Why We’re Closed on Election Day.

This year we made a decision to close our office on Election Day. To make it a company holiday. Obviously it’s not a requirement—in Iowa and Nebraska, private companies can decide their own holidays. And for us, choosing this day was an easy decision.

Making it Easy for Employees to Participate in the Electoral Process

Our team is extremely dedicated. Going the extra mile when needed, checking in from vacation, checking in on a weekend or evening—and we appreciate that. But we understand the importance of time off.

We also understand the importance of prioritizing some things over work. Family time. Your health. And participating in the democratic process.

We want to make it easy for all of our employees to prioritize voting. Some vote early. Some stand in line. Some have a quick “in and out” polling place. But it doesn’t matter how they vote, only that they do. Or at least, that their job isn’t a barrier to voting.

How We Handle Politics in the Office

While we encourage our employees to vote, we don’t discuss for whom we think they should vote. We don’t endorse candidates as a company. We don’t donate to PACs or individuals. We don’t handle partisan or issue politics marketing. These are all choices we made as a team, with each employee having a say.

Are we political? Yes, of course. As individuals we all have “hot button issues” and policy preferences. But they don’t belong in our office. We’re here to work together as a team, to respect one another and to create great marketing that drives business from our clients. It’s really that simple.

A Great Example from 9 Justices

I recently had the opportunity for a behind the scenes tour of the Supreme Court. It was an amazing experience all around. But one thing that struck me were the strict lines the Justices draw between their court cases and their relationships. They follow three basic rules:

  1. Don’t discuss the case with each other before oral arguments.
    Each Justice has an opinion on a case, and they may guess how someone else may see the case, but the first time they really know how one another view a case is in oral arguments through their questioning. Until that moment, they keep to themselves about each case.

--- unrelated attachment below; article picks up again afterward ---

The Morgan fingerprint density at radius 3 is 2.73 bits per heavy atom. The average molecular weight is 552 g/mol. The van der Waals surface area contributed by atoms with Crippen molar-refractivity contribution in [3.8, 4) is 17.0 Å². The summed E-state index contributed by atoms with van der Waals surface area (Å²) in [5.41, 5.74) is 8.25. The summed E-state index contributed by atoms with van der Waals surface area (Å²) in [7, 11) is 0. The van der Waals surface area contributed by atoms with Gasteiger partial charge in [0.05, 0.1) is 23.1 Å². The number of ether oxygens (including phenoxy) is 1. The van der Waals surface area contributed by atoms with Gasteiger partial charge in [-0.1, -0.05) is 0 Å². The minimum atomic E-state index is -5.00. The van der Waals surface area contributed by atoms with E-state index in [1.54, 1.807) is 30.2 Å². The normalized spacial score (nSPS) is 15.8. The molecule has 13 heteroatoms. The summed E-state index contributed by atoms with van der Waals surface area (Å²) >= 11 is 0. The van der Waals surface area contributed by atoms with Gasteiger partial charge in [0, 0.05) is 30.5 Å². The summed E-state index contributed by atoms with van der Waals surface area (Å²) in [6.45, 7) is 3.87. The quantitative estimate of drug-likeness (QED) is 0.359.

2. No discussion of cases during lunch.
    Most of the Justices eat lunch together regularly. Throughout the history of the Court there has been a tradition to not discuss cases during lunch. They talk about their day. Their family. What they had for dinner. How they like their lunch, but never the case. The same is true of breaks they take during a case. Discussion happens in the courtroom, not in casual conversation.
  3. Hear everyone out.
    When it does come time to discuss a case, the Justices have a private conference room where they meet to deliberate and debate. No one else is allowed in this room. No clerks. No aides. Just the 9 Justices. While there, they each take a turn speaking, from the Cheif Justice in order down to the most junior/recent justice. Everyone gets a say with no interruption. After that, it could become a free for all, but they almost always allow someone to completely finish before interjecting. Their conversation—even on highly contentious issues—is respectful.

We’re all Just Humans. And Americans.

In the end, yes, we acknowledge one another’s politics. We do have discussions and even debates on topics we’re passionate about. When we share our opinions, we do it respectfully. And we do it outside of work. Sometimes we slip at the office and someone gets political. It happens. But we all keep each other in check and ensure it doesn’t get heated or interfere with our opinions of one another, or our respect for our team.

That’s how we handle politics in our office. And that’s why we took the very small step of making Election Day a company holiday.

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